Changes like achromatisation do not really extend the depth of field but, rather, increase other functions. Overall, EDOF lenses cannot be based only on aberrations because when aberration changes are high, they decrease the optical quality of the retina to unacceptable levels. The amount of customisation that multifocal with EDOF changes is still to be defined. Pure EDOF lenses are, in my opinion, failing because they induce unacceptably bad quality of vision and are insufficiently strong for near vision to be spectacle independent.

Finally, accommodative lenses show evidence that sulcus implantation is ideal. We should continue to see promising results about this in peer-review journals.

Dr Augustin: Cataract surgery is increasingly characterized by patient expectations to live without glasses and the relative attempt to make a surgical correction of presbyopia. The introduction of multifocal IOLs  has allowed a response to this request. Since their introduction, multifocal IOLs have the ability to promote near and distant vision simultaneously. Nevertheless, some subjective complaints, such as glare, halos, starbursts and unsatisfactory distance vision have been reported by the patients.

Moreover, there is the increased demand of intermediate vision among the population using tablets and smartphones. These patients request “something more” than a normal multifocal IOL. The goals of reducing spectacle dependency and optimising postoperative visual mquality after cataract surgery have driven the development of EDOF IOLs. The main advantage of EDOF lenses compared to multifocals includes a reduced incidence of photic phenomena, improved uncorrected intermediate visual acuity, and no loss of contrast sensitivity. In this way, EDOF lenses may be an effective solution for the growing  number of presbyopes who desire good visual acuity at all distances.

Dr Kermani: Which multifocal IOL will be the winner in 2019? There is no simple answer. Basically, both trifocal and EDOFs perform well, with compromises in night vision, glare and halos. The main task is to identify a “good” patient. There is no 100% prediction that your pick and recommendation is correct, even if you are an experienced surgeon. I also do not believe in pre-op behavior evaluations.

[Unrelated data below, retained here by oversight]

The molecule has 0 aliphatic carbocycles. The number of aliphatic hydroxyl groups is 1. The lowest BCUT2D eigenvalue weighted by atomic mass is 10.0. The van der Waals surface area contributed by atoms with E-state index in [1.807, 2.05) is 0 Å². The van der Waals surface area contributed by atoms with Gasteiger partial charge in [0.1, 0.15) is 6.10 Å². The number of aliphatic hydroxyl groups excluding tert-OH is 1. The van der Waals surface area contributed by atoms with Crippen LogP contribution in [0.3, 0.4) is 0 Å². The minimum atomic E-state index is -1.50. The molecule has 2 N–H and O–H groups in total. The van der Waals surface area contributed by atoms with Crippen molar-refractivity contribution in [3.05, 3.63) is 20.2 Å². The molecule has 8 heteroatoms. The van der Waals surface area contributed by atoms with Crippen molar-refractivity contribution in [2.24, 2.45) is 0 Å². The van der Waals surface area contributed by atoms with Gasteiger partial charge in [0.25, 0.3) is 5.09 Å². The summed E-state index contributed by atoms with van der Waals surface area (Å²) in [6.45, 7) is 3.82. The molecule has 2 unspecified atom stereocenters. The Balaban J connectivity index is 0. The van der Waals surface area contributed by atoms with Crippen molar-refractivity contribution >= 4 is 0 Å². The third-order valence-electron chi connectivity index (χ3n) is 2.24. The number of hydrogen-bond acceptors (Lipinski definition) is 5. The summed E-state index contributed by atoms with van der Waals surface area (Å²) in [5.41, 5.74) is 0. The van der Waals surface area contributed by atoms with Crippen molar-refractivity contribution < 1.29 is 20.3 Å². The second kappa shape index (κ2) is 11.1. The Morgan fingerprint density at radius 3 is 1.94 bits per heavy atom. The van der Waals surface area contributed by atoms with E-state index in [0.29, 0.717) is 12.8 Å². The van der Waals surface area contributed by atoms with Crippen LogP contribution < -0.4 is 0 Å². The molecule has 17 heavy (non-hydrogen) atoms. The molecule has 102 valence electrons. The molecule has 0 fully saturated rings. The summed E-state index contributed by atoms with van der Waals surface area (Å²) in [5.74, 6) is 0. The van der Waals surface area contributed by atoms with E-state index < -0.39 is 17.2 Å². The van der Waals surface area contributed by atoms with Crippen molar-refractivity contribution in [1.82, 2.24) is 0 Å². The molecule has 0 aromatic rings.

After all, what counts is when the IOL is in the eye and you take the bandage off the day after surgery. Everything can be different from what you expected. My solution? I am shifting to multifocal AddOn systems, the Cristalens from France, 1st Q from Germany, and Rayner from Great Britain have excellent sulcus AddOn trifocal IOLs. The winning point is the reversibility. If the IOL does not perform and the patient is unhappy, it is so easy to take it out again. So what? Nothing has happened.

Thoughts on Glaucoma

Dr Augustin: Research in the field of antiglaucomatous medications has recently led to the introduction of a new class of drugs into the pharmaceutical market in Japan and the U.S.: the Rho kinase (ROCK) inhibitors. These new drugs represent members of the first new class of clinically useful ocular hypotensive agents since the U.S. Food and Drug Administration approval of latanoprost in 1996.
The ROCK inhibitors act by modulating the cytoskeleton at the level of trabecular meshwork and Schlemm’s canal, thereby
reducing the outflow pathway resistance and-by doing so- reducing the intraocular pressure.

I believe it is fundamental to have another treatment option in the management of glaucoma. Moreover, the ROCK inhibitors
also have showed two other considerable effects. First, they have been demonstrated to be effective in combination with other ocular hypotensive medications, such as the prostaglandin analogues. In addition, they also appear to have a neuroprotective activity, a favorable impact on ocular blood flow, and even an antifibrotic effect that may prove to be useful in conventional glaucoma surgery.

The combinations of all these properties offer a great chance for specialists to battle an arduous disease such as glaucoma.

Dr Holló: To prove the advantage of the various microinvasive glaucoma surgery (MIGS) devices over classic mitomycin C (MMC)
trabeculectomy based on their cost/benefit ratio remains a challenge. In countries where a general health insurance system
is used (e.g., in many countries in Europe) a trabeculectomy with an adjunctive antimetabolite is much cheaper than a MIGS
device alone.

Thus, the price of the various MIGS devices on the top of the cost of surgery cannot be justified for reimbursement. In particular, the IOP-lowering efficacy does not exceed that of MMC trabeculectomy, even when the best studied MIGS devices are considered.

Therefore, I think that in countries with a general health insurance system, the use of MIGS will remain minimal in 2019. In 2018, two separate prospective multinational European studies on the referral of glaucoma patients for diagnosis of glaucoma and for first-time glaucoma surgery were published. In the article that addressed the appropriateness of referral for glaucoma diagnostics by general practitioners, optometrists, and ophthalmologists, the figures were generally poor for all categories. In the second article, it was found mthat patients with open-angle glaucoma are referred for their very first glaucoma surgery later and in a more severe stage of the disease in the old European Union countries than in the new European Union countries and in the new European Union countries than in the non-European Union European countries.